The Siege Mortars and Their Related Skills during the Napoleonic Era
By Marc Morillon
Drawings by Pierre Salamand
Translation from French into English by Paul Morillon
Some of you have probably noticed in "la Cour d'honneur des Invalides", some strange "guns" with a short and wide tube. Those artillery pieces are never worked out by modelers who, by the way, ignore most of their roles and functions. These devices, have nevertheless been extensively used during the sieges of strongholds during the XVIII and XIX centuries. For the First Empire period, which will be our focus now, this materiel deserves to be better known and represented. It has undoubtedly been much more employed in the field than some others which, even though popular, are almost theories such as the well known "Wurst" belonging to the medical services .
The originality of these artillery pieces lays with their projectiles: the bombs.
Cannonballs, solid projectiles, fired by the ordinary field artillery pieces along a straight alike trajectory.
So the bomb was a hollowed sphere, which inner surface was reinforced in its bottom (culot in French) whose role was to sustain the burst pressure. However, there was always the danger that the projectile would explode soon after departure, in which case the artillery piece could be damaged or destroyed. Every bomb was equipped with a fuse, a hollowed pipe made from a lime tree and filled with an inflammable mixture, which length and density were "estimated" by the artificer.
The powder load (we would say the military head today) could also be adjusted to put the emphasis more on the incendiary effect or on the lightening effect for instance. Every bomb was equipped with 2 rings passing through "ears". Those rings eased the transport of the particularly heavy projectiles, with the help of levers and S shaped hooks.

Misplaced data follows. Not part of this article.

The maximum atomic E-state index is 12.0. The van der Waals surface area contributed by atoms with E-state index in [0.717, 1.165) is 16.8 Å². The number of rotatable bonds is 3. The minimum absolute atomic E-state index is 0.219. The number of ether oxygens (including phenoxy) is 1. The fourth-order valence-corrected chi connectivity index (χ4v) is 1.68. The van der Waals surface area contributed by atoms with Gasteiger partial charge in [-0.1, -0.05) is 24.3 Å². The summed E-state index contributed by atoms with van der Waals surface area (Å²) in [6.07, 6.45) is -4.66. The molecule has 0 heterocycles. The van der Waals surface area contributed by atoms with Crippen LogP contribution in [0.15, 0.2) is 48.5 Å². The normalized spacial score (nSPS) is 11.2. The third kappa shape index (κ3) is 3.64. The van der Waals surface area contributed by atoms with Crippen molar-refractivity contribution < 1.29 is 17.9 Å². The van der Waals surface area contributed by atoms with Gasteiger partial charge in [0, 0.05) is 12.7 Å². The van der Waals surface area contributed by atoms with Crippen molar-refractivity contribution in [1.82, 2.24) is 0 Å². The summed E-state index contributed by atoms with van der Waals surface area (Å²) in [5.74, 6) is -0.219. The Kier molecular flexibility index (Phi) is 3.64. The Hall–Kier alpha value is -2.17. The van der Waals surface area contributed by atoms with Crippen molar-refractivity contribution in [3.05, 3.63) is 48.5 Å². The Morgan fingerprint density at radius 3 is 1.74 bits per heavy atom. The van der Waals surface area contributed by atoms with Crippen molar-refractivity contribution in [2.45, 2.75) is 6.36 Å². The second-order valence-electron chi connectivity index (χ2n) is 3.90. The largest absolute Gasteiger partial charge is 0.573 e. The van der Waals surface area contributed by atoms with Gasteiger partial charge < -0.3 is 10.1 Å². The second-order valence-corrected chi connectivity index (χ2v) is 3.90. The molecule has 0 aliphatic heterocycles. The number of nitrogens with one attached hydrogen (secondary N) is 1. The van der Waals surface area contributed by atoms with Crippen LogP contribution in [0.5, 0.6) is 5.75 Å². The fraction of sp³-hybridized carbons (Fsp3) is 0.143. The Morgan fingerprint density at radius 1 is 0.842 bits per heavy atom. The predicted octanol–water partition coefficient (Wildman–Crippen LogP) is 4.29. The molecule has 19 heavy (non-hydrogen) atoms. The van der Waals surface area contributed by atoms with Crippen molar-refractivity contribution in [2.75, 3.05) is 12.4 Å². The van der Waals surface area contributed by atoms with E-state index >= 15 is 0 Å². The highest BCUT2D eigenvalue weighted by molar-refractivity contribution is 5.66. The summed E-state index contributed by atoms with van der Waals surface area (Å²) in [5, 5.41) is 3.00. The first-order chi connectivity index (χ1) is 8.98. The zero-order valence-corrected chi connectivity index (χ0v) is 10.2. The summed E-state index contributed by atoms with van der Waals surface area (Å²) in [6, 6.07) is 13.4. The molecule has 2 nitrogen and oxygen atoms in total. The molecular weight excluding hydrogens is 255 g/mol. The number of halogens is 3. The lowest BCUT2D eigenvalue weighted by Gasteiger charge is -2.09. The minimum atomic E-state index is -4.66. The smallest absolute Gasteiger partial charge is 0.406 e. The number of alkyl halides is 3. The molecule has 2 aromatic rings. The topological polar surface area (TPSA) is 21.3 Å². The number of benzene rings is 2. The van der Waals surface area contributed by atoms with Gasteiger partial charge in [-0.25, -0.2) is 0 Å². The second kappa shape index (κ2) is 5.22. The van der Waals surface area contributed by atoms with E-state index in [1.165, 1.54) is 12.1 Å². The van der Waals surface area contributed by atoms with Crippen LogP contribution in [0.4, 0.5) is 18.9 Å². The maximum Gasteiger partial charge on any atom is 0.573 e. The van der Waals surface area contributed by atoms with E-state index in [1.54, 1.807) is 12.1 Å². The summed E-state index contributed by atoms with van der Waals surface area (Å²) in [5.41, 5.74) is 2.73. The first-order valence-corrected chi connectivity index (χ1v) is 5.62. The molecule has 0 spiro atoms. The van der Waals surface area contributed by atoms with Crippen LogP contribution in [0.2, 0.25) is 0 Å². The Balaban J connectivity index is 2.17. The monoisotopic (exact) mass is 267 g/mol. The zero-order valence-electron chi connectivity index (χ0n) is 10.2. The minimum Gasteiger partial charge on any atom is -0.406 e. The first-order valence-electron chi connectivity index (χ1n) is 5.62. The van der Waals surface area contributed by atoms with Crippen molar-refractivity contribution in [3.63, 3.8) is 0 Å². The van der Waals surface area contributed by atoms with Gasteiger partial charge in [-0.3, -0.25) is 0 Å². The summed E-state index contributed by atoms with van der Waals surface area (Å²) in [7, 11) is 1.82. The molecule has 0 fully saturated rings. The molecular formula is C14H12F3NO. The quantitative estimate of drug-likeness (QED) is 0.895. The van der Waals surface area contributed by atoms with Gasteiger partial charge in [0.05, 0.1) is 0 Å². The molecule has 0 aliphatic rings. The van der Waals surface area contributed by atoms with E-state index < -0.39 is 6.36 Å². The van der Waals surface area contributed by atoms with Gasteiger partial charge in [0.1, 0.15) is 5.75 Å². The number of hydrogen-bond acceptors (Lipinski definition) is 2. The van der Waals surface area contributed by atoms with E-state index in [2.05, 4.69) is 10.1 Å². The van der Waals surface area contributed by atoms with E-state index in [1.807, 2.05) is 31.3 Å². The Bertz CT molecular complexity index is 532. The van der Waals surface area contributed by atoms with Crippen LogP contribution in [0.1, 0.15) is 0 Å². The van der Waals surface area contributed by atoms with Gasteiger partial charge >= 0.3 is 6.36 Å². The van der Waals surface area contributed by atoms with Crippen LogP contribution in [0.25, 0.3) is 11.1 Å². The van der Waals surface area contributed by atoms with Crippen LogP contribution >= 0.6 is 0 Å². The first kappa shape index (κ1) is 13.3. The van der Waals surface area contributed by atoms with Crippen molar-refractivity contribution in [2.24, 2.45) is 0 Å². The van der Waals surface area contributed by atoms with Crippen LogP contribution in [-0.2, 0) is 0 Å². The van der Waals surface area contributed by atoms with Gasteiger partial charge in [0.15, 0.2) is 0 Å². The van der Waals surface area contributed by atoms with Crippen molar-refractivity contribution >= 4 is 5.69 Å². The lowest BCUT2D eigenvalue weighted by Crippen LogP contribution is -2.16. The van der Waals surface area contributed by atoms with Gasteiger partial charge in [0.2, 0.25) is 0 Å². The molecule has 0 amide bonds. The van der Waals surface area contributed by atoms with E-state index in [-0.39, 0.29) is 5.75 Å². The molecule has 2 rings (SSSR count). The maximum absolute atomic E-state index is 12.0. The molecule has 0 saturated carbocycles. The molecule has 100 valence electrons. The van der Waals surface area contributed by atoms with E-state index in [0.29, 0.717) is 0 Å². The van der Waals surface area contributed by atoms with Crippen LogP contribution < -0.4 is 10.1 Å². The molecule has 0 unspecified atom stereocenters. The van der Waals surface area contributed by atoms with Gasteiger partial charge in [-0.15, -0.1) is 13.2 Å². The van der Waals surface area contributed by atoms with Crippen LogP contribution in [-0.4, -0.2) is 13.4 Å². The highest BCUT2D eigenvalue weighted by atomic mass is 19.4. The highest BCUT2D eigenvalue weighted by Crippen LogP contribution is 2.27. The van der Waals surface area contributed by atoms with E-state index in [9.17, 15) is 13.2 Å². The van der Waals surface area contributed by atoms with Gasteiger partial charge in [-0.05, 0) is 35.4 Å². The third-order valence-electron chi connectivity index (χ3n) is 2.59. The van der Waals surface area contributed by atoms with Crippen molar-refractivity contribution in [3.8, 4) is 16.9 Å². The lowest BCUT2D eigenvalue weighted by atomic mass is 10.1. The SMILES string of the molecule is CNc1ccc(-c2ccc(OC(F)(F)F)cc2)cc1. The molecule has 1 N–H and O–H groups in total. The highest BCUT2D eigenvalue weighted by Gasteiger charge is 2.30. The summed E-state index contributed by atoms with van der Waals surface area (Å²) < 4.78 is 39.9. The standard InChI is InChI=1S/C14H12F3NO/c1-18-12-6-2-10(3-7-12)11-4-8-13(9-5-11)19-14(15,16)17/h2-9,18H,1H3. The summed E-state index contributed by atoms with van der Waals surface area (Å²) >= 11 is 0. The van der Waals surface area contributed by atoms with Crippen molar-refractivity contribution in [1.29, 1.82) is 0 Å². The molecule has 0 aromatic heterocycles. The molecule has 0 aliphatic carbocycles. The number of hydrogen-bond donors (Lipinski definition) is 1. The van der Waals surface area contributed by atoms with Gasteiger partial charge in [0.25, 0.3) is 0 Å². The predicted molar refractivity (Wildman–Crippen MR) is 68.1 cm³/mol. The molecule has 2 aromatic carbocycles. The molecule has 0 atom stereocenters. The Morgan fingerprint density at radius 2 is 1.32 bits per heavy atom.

Their look is typical: the tubes are short and huge: calibre reaching 200 to 300 mm. The carriages are bulky; in fact these are sorts of bases able to sustain the almost vertical propelling burst, being understood that the firing angles ranging from 45 degrees, as a minimum, to 60 degrees, the most frequently used. The whole lot, extremely bulky, weighted depending on the calibre, 1500 to 2500 kilos.
There were several types of tubes used during the Napoleonic Wars:
Tubes with cylindrical chamber, in service at the beginning of the wars with the Gribeauval system (the chamber was designed for a 1 to 2 kilos propelling charge!). With this system, the bomb weight was irregularly distributed in the mortar bore, leaving a gap of about 3 to 4mm with the inner tube, "the wind". One can easily figure out that, in these conditions, the bomb knocked against the inner tube when fired, and that, as a consequence, the tubes were quickly damaged. One artillery piece could fire 48 bombs within 24 hours, but it was wise to limit this rate to 30 to avoid damaging the mortar even more quickly.
To alleviate this disadvantage, the Knight of Gomer, artilleryman and friend of Gribeauval, had conceived truncated cone alike chambers. Therefore, the bomb was laid on a circular fulcrum and was centred. It was also boosted with a more regular thrust around its surface, which provided a fire power enhancement. These "modern" mortars were built from 1791 on.
Let's note finally that some archaic models survived in fortresses, such as the spherical chamber mortars known since the end of the XVII century. Such pieces were still used during the Napoleonic wars. In that case, those were mortars with bases which tube was solid with the carriage and therefore had a fixed tangent scale. They were employed for the defence of fortresses, along the sea coasts, and by the Navy.